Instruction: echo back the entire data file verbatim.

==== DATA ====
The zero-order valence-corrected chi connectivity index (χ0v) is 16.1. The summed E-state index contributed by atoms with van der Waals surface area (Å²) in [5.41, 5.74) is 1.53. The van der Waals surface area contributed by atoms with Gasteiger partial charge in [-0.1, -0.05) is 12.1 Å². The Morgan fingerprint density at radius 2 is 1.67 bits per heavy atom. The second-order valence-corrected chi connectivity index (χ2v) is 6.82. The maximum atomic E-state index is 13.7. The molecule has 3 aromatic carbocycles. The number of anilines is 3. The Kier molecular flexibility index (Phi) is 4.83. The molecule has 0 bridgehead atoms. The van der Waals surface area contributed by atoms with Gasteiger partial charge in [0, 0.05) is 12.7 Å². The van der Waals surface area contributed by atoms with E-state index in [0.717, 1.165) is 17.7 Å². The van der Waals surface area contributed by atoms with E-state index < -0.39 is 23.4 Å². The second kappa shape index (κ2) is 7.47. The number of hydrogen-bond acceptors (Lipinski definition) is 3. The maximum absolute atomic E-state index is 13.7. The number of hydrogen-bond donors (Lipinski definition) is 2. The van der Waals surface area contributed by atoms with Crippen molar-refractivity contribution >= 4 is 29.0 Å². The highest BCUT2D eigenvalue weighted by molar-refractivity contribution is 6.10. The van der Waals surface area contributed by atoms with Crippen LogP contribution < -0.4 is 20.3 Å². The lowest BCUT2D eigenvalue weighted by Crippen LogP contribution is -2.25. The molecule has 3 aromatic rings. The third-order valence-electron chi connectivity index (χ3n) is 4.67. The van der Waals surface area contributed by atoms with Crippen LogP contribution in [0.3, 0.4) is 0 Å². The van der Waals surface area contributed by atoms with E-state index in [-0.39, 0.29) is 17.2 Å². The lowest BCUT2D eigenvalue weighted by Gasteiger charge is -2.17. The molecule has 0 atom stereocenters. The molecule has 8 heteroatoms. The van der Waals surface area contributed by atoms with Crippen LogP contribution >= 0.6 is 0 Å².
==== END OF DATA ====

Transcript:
The zero-order valence-corrected chi connectivity index (χ0v) is 16.1. The summed E-state index contributed by atoms with van der Waals surface area (Å²) in [5.41, 5.74) is 1.53. The van der Waals surface area contributed by atoms with Gasteiger partial charge in [-0.1, -0.05) is 12.1 Å². The Morgan fingerprint density at radius 2 is 1.67 bits per heavy atom. The second-order valence-corrected chi connectivity index (χ2v) is 6.82. The maximum atomic E-state index is 13.7. The molecule has 3 aromatic carbocycles. The number of anilines is 3. The Kier molecular flexibility index (Phi) is 4.83. The molecule has 0 bridgehead atoms. The van der Waals surface area contributed by atoms with Gasteiger partial charge in [0, 0.05) is 12.7 Å². The van der Waals surface area contributed by atoms with E-state index in [0.717, 1.165) is 17.7 Å². The van der Waals surface area contributed by atoms with E-state index < -0.39 is 23.4 Å². The second kappa shape index (κ2) is 7.47. The number of hydrogen-bond acceptors (Lipinski definition) is 3. The maximum absolute atomic E-state index is 13.7. The number of hydrogen-bond donors (Lipinski definition) is 2. The van der Waals surface area contributed by atoms with Crippen molar-refractivity contribution >= 4 is 29.0 Å². The highest BCUT2D eigenvalue weighted by molar-refractivity contribution is 6.10. The van der Waals surface area contributed by atoms with Crippen LogP contribution < -0.4 is 20.3 Å². The lowest BCUT2D eigenvalue weighted by Crippen LogP contribution is -2.25. The molecule has 3 aromatic rings. The third-order valence-electron chi connectivity index (χ3n) is 4.67. The van der Waals surface area contributed by atoms with Crippen LogP contribution in [0.3, 0.4) is 0 Å². The van der Waals surface area contributed by atoms with E-state index in [-0.39, 0.29) is 17.2 Å². The lowest BCUT2D eigenvalue weighted by Gasteiger charge is -2.17. The molecule has 0 atom stereocenters. The molecule has 8 heteroatoms. The van der Waals surface area contributed by atoms with Crippen LogP contribution >= 0.6 is 0 Å².